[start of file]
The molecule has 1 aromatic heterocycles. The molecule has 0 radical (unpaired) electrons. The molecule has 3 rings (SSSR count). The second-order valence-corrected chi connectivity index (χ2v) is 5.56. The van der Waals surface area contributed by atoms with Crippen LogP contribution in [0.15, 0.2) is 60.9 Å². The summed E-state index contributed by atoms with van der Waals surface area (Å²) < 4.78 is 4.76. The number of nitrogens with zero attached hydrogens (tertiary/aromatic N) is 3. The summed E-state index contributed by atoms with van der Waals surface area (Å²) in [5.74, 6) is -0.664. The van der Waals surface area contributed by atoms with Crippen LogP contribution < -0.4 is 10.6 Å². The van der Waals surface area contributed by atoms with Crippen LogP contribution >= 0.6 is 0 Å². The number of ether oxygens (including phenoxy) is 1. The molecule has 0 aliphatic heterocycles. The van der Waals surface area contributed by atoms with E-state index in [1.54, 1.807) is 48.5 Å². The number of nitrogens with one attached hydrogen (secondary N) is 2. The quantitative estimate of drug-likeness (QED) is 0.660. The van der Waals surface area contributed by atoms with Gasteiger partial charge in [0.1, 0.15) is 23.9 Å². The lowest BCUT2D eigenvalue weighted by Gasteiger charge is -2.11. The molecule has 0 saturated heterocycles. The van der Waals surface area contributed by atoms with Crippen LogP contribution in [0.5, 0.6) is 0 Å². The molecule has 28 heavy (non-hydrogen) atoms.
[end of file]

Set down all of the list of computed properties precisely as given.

The molecule has 1 aromatic heterocycles. The molecule has 0 radical (unpaired) electrons. The molecule has 3 rings (SSSR count). The second-order valence-corrected chi connectivity index (χ2v) is 5.56. The van der Waals surface area contributed by atoms with Crippen LogP contribution in [0.15, 0.2) is 60.9 Å². The summed E-state index contributed by atoms with van der Waals surface area (Å²) < 4.78 is 4.76. The number of nitrogens with zero attached hydrogens (tertiary/aromatic N) is 3. The summed E-state index contributed by atoms with van der Waals surface area (Å²) in [5.74, 6) is -0.664. The van der Waals surface area contributed by atoms with Crippen LogP contribution < -0.4 is 10.6 Å². The van der Waals surface area contributed by atoms with Crippen LogP contribution >= 0.6 is 0 Å². The number of ether oxygens (including phenoxy) is 1. The molecule has 0 aliphatic heterocycles. The van der Waals surface area contributed by atoms with E-state index in [1.54, 1.807) is 48.5 Å². The number of nitrogens with one attached hydrogen (secondary N) is 2. The quantitative estimate of drug-likeness (QED) is 0.660. The van der Waals surface area contributed by atoms with Gasteiger partial charge in [0.1, 0.15) is 23.9 Å². The lowest BCUT2D eigenvalue weighted by Gasteiger charge is -2.11. The molecule has 0 saturated heterocycles. The van der Waals surface area contributed by atoms with Crippen LogP contribution in [0.5, 0.6) is 0 Å². The molecule has 28 heavy (non-hydrogen) atoms.